The 2018 PyeongChang Olympic Games are right around the corner, and a fresh set of Olympic heros are waiting in the wings. The Canadian delegation—225 athletes strong—is the largest in history. While every athlete hopes to capture Olympic gold, only a select few—from a wide variety of backgrounds—will have a shot.
As usual, neither Canada’s long-track nor short-track speed skating teams have a shortage of stars. Of particular note on the men’s long-track roster, four-time Olympic medallist Denny Morrison, who incredibly bounced back from both a motorcycle crash in 2015—including a punctured lung and fractured femur—and a stroke in 2016. Morrison will be joined in PyeongChang by his wife, long-track skater Josie Morrison, who looks to cement her presence on the international stage after a career-first World Cup medal in November 2017. Meanwhile, Dutch-born 31-year-old Ted-Jan Bloemen heads into the Games fresh off of four World Cup podium finishes in Fall 2017—including a world record-setting 5000 m time in Salt Lake City.
While only four of the 19 Canadian long-track skaters hail from Quebec, the short-track side—save for one coach and one skater—is entirely Quebecois, including Olympic veterans and power couple Charles Hamelin and Marianne St-Gelais, who have said they will retire later this year. The former, who has four Olympic medals to his name, is competing in multiple short-track events and has a shot at becoming Canada’s most-decorated Olympian ever, while his brother, François, will also return to represent Team Canada again. The women’s roster features a large pool of new talent in three promising Olympic rookies, Kim Boutin, Jamie Macdonald, and Kasandra Bradette.
Sending a powerhouse team to the Olympics, Canada is a safe bet to bring home some hardware—especially since the squad is the largest figure skating team at the Games—with 17 skaters in 11 total entries. The team is led by veterans Patrick Chan, Meagan Duhamel, Eric Radford, and flag-bearers Tessa Virtue and Scott Moir, who all hope to go out with a bang before retiring. The team also features some of the next generation’s stars, with as Julianne Séguin and Charlie Bilodeau participating in their first Olympic games.
Your new favourite Olympic event is here: For the first time ever, the 2018 Olympic Games will feature the mixed doubles event in curling. Representing Canada, Alberta’s John Morris and Manitoba’s Kaitlyn Lawes hope to take down seven other pairings from across the world. Morris is a full-time firefighter and author of a curling-specific fitness guide titled Fit to Curl, and Lawes is a sales representative for a curling supplies company. Prior to their run at the Canadian Olympic trials, the two only had one opportunity to practice together. If Olympic mixed doubles curling is on, you’re going to want to “hurry hard” to the nearest television.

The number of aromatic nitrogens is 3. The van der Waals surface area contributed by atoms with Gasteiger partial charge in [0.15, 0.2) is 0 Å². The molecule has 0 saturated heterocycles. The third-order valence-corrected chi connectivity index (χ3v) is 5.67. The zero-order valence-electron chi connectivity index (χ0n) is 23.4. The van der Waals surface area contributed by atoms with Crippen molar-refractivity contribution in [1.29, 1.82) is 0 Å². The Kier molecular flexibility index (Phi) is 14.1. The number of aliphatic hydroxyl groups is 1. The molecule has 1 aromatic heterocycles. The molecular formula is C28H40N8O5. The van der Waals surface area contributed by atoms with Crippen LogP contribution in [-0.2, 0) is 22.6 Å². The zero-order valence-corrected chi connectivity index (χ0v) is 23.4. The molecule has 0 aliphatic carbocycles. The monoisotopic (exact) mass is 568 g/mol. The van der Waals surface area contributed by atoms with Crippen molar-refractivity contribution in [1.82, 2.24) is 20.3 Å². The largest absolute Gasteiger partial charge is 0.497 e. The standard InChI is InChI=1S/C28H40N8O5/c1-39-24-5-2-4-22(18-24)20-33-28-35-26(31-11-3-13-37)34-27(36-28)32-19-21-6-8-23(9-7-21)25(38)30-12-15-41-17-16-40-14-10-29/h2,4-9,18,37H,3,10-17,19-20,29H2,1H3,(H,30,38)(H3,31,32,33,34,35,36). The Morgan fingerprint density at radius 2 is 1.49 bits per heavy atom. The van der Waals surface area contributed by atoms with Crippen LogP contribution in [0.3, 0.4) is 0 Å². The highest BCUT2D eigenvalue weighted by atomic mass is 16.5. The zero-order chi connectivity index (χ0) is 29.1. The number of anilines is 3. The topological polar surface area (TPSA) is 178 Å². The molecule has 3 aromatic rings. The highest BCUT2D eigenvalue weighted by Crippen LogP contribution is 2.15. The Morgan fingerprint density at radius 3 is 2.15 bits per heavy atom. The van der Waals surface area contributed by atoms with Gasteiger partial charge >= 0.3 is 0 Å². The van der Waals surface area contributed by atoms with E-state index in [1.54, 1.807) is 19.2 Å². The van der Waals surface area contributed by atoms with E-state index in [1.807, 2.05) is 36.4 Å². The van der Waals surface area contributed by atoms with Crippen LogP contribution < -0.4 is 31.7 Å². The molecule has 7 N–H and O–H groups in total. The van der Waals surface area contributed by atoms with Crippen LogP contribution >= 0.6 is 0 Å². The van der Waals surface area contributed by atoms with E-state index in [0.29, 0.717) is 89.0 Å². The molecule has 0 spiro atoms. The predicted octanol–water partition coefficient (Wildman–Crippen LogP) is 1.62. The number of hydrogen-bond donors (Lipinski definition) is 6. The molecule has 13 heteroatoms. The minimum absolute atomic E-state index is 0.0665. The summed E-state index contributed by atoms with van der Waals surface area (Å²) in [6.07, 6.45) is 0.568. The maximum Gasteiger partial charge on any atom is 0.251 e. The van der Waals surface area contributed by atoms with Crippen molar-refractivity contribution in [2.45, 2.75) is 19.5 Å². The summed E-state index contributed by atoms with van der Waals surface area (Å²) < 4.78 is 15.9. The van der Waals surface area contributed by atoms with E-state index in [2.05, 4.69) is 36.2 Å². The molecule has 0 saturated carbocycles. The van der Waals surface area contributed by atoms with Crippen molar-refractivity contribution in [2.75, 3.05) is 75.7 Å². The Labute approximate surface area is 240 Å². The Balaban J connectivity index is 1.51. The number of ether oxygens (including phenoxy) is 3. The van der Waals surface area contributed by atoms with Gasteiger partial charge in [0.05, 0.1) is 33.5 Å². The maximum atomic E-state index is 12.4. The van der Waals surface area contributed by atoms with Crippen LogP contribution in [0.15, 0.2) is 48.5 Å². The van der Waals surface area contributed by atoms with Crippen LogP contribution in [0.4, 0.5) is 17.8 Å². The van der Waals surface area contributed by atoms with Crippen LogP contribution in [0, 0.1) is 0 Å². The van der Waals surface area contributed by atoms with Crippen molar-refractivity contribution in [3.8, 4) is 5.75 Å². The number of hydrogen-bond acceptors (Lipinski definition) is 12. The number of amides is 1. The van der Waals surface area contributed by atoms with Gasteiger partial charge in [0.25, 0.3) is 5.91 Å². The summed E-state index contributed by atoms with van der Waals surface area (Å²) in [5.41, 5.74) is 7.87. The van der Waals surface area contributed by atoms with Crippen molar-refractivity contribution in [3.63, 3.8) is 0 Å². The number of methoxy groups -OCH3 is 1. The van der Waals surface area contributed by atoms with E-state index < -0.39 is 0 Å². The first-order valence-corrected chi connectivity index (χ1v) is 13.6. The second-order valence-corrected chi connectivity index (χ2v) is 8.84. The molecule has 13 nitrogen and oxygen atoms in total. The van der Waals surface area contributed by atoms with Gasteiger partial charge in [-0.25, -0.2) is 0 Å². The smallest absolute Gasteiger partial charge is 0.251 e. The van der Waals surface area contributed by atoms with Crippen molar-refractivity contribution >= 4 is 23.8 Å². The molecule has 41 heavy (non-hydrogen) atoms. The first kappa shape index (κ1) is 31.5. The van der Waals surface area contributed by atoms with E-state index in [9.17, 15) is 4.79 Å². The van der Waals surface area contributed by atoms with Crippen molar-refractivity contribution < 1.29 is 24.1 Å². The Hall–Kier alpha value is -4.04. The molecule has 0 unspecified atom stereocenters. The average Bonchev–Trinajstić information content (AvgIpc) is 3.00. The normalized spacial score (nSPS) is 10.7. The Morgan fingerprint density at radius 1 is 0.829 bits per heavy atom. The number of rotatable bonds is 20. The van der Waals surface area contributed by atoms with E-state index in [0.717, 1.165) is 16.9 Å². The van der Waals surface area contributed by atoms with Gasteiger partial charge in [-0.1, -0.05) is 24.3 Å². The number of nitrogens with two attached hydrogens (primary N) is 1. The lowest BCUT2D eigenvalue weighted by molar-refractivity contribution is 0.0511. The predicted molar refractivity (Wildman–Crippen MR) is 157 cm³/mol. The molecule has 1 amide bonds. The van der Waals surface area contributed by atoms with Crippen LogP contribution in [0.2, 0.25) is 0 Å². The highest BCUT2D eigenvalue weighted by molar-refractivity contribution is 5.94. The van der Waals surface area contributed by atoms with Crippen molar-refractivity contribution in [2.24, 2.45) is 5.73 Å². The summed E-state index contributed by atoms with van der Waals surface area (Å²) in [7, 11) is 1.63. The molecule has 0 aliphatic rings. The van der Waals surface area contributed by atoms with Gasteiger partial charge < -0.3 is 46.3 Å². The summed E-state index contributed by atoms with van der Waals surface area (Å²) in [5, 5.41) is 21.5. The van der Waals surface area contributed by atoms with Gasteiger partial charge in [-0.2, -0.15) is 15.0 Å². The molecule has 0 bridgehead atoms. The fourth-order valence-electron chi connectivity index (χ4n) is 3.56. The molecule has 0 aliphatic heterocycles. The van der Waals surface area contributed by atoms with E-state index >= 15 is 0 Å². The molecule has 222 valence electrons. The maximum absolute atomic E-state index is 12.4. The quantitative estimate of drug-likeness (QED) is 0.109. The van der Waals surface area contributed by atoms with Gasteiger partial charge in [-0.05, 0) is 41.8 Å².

Bobsleigh, luge, and skeleton
These Olympics have the potential to be very successful for Canadian sliders. In women’s bobsleigh, Kaillie Humphries hopes to become the first-ever bobsledder to win a third consecutive gold medal. On the men’s side, pilot Justin Kripps will arrive in PyeongChang as a gold-medal favourite, rolling off a red-hot World Cup season in which he finished atop the standings. After placing fourth in three of the four luge events in Sochi, the Canadian sliders will aim to add to the single bronze medal in their collection. Outside of Canada, Latvia’s Martins Dukurs is the man to watch: He will be chasing his second consecutive gold in men’s skeleton, and just the third ever for his country.
Ski Jump/Nordic Combined
With a rigorous qualification process behind them, two Calgarian ski jumpers hope to land a podium spot in PyeongChang over the next few weeks. Mackenzie Boyd-Clowes will represent the Canadian men and Taylor Henrich will represent the Canadian women.